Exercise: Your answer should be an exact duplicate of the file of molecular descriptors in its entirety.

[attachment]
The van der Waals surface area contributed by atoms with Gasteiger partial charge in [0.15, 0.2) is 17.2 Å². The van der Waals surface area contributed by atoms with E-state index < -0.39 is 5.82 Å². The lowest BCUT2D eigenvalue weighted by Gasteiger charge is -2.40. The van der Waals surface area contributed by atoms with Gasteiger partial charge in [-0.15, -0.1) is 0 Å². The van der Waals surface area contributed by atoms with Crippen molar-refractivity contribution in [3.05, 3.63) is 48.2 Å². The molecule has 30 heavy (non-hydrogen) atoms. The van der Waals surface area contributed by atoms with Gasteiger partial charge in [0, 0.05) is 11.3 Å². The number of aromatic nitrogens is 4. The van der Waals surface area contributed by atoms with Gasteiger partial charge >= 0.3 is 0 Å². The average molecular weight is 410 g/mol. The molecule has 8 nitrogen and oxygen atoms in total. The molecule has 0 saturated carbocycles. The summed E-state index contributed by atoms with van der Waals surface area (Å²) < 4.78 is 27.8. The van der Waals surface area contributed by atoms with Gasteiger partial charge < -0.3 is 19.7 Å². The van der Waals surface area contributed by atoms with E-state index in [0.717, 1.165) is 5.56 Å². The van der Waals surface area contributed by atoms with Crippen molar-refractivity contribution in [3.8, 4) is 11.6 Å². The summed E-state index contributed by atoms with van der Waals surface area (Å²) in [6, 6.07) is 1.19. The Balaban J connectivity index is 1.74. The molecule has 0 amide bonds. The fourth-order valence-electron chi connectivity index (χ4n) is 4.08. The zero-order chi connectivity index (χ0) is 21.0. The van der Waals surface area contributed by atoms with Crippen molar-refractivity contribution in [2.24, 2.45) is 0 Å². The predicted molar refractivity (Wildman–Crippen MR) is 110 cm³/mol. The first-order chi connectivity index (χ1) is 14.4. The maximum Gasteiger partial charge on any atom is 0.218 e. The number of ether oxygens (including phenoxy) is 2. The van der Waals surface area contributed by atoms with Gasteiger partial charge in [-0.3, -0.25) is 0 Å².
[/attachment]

The van der Waals surface area contributed by atoms with Gasteiger partial charge in [0.15, 0.2) is 17.2 Å². The van der Waals surface area contributed by atoms with E-state index < -0.39 is 5.82 Å². The lowest BCUT2D eigenvalue weighted by Gasteiger charge is -2.40. The van der Waals surface area contributed by atoms with Gasteiger partial charge in [-0.15, -0.1) is 0 Å². The van der Waals surface area contributed by atoms with Crippen molar-refractivity contribution in [3.05, 3.63) is 48.2 Å². The molecule has 30 heavy (non-hydrogen) atoms. The van der Waals surface area contributed by atoms with Gasteiger partial charge in [0, 0.05) is 11.3 Å². The number of aromatic nitrogens is 4. The van der Waals surface area contributed by atoms with Gasteiger partial charge >= 0.3 is 0 Å². The average molecular weight is 410 g/mol. The molecule has 8 nitrogen and oxygen atoms in total. The molecule has 0 saturated carbocycles. The summed E-state index contributed by atoms with van der Waals surface area (Å²) < 4.78 is 27.8. The van der Waals surface area contributed by atoms with Gasteiger partial charge < -0.3 is 19.7 Å². The van der Waals surface area contributed by atoms with E-state index in [0.717, 1.165) is 5.56 Å². The van der Waals surface area contributed by atoms with Crippen molar-refractivity contribution in [3.8, 4) is 11.6 Å². The summed E-state index contributed by atoms with van der Waals surface area (Å²) in [6, 6.07) is 1.19. The Balaban J connectivity index is 1.74. The molecule has 0 amide bonds. The fourth-order valence-electron chi connectivity index (χ4n) is 4.08. The zero-order chi connectivity index (χ0) is 21.0. The van der Waals surface area contributed by atoms with Crippen molar-refractivity contribution in [2.24, 2.45) is 0 Å². The predicted molar refractivity (Wildman–Crippen MR) is 110 cm³/mol. The first-order chi connectivity index (χ1) is 14.4. The maximum Gasteiger partial charge on any atom is 0.218 e. The number of ether oxygens (including phenoxy) is 2. The van der Waals surface area contributed by atoms with Gasteiger partial charge in [-0.3, -0.25) is 0 Å².